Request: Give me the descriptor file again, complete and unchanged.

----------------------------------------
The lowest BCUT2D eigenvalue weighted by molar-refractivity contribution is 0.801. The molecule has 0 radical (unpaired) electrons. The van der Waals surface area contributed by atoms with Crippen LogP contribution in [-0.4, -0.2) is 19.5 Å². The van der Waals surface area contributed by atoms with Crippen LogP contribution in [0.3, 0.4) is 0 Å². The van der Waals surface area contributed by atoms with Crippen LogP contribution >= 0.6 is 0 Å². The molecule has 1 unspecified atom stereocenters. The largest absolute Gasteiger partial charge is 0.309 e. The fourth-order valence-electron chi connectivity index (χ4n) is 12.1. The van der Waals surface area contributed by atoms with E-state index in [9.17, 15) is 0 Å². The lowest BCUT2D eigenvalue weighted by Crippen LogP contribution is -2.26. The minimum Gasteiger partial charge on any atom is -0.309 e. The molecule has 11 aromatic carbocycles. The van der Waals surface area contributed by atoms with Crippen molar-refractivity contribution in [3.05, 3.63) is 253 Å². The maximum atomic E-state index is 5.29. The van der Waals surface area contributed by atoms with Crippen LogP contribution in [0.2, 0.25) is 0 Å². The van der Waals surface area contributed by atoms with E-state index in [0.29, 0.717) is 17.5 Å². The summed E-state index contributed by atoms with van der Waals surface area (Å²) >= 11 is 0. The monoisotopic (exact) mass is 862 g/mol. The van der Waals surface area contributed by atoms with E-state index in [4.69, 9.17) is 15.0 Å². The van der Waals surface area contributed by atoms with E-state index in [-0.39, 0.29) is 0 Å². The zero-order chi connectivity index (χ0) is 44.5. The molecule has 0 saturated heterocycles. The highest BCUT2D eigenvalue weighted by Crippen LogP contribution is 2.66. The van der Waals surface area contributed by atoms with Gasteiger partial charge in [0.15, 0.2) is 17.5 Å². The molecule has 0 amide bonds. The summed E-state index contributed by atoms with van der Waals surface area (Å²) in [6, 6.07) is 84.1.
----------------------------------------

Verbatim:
The lowest BCUT2D eigenvalue weighted by molar-refractivity contribution is 0.801. The molecule has 0 radical (unpaired) electrons. The van der Waals surface area contributed by atoms with Crippen LogP contribution in [-0.4, -0.2) is 19.5 Å². The van der Waals surface area contributed by atoms with Crippen LogP contribution in [0.3, 0.4) is 0 Å². The van der Waals surface area contributed by atoms with Crippen LogP contribution >= 0.6 is 0 Å². The molecule has 1 unspecified atom stereocenters. The largest absolute Gasteiger partial charge is 0.309 e. The fourth-order valence-electron chi connectivity index (χ4n) is 12.1. The van der Waals surface area contributed by atoms with E-state index in [9.17, 15) is 0 Å². The lowest BCUT2D eigenvalue weighted by Crippen LogP contribution is -2.26. The minimum Gasteiger partial charge on any atom is -0.309 e. The molecule has 11 aromatic carbocycles. The van der Waals surface area contributed by atoms with Crippen molar-refractivity contribution in [3.05, 3.63) is 253 Å². The maximum atomic E-state index is 5.29. The van der Waals surface area contributed by atoms with Crippen LogP contribution in [0.2, 0.25) is 0 Å². The van der Waals surface area contributed by atoms with E-state index in [0.29, 0.717) is 17.5 Å². The summed E-state index contributed by atoms with van der Waals surface area (Å²) >= 11 is 0. The monoisotopic (exact) mass is 862 g/mol. The van der Waals surface area contributed by atoms with E-state index in [4.69, 9.17) is 15.0 Å². The van der Waals surface area contributed by atoms with E-state index in [-0.39, 0.29) is 0 Å². The zero-order chi connectivity index (χ0) is 44.5. The molecule has 0 saturated heterocycles. The highest BCUT2D eigenvalue weighted by Crippen LogP contribution is 2.66. The van der Waals surface area contributed by atoms with Gasteiger partial charge in [0.15, 0.2) is 17.5 Å². The molecule has 0 amide bonds. The summed E-state index contributed by atoms with van der Waals surface area (Å²) in [6, 6.07) is 84.1.